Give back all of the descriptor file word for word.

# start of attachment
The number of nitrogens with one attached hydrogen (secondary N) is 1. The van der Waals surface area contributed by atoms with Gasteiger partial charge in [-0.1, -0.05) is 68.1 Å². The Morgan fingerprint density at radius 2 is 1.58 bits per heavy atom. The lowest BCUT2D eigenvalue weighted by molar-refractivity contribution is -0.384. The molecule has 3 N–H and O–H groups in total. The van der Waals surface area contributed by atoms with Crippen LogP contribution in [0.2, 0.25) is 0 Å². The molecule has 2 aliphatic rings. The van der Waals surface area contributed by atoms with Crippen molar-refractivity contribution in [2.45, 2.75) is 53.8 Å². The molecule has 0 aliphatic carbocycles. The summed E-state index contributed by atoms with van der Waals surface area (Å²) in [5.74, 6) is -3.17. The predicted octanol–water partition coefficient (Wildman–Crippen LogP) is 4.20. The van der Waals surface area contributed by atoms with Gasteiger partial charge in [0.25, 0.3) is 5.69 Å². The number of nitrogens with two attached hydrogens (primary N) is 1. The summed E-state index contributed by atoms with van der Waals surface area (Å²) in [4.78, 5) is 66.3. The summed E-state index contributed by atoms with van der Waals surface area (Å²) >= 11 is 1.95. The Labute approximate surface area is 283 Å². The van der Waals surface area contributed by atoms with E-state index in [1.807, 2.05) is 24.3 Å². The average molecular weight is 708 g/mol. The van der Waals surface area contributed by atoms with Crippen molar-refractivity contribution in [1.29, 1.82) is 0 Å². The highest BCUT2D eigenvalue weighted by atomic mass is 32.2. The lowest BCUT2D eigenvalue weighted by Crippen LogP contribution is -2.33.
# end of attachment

The number of nitrogens with one attached hydrogen (secondary N) is 1. The van der Waals surface area contributed by atoms with Gasteiger partial charge in [-0.1, -0.05) is 68.1 Å². The Morgan fingerprint density at radius 2 is 1.58 bits per heavy atom. The lowest BCUT2D eigenvalue weighted by molar-refractivity contribution is -0.384. The molecule has 3 N–H and O–H groups in total. The van der Waals surface area contributed by atoms with Crippen LogP contribution in [0.2, 0.25) is 0 Å². The molecule has 2 aliphatic rings. The van der Waals surface area contributed by atoms with Crippen molar-refractivity contribution in [2.45, 2.75) is 53.8 Å². The molecule has 0 aliphatic carbocycles. The summed E-state index contributed by atoms with van der Waals surface area (Å²) in [5.74, 6) is -3.17. The predicted octanol–water partition coefficient (Wildman–Crippen LogP) is 4.20. The van der Waals surface area contributed by atoms with Gasteiger partial charge in [0.25, 0.3) is 5.69 Å². The number of nitrogens with two attached hydrogens (primary N) is 1. The summed E-state index contributed by atoms with van der Waals surface area (Å²) in [4.78, 5) is 66.3. The summed E-state index contributed by atoms with van der Waals surface area (Å²) >= 11 is 1.95. The Labute approximate surface area is 283 Å². The van der Waals surface area contributed by atoms with E-state index in [1.807, 2.05) is 24.3 Å². The average molecular weight is 708 g/mol. The van der Waals surface area contributed by atoms with Crippen molar-refractivity contribution in [1.29, 1.82) is 0 Å². The highest BCUT2D eigenvalue weighted by atomic mass is 32.2. The lowest BCUT2D eigenvalue weighted by Crippen LogP contribution is -2.33.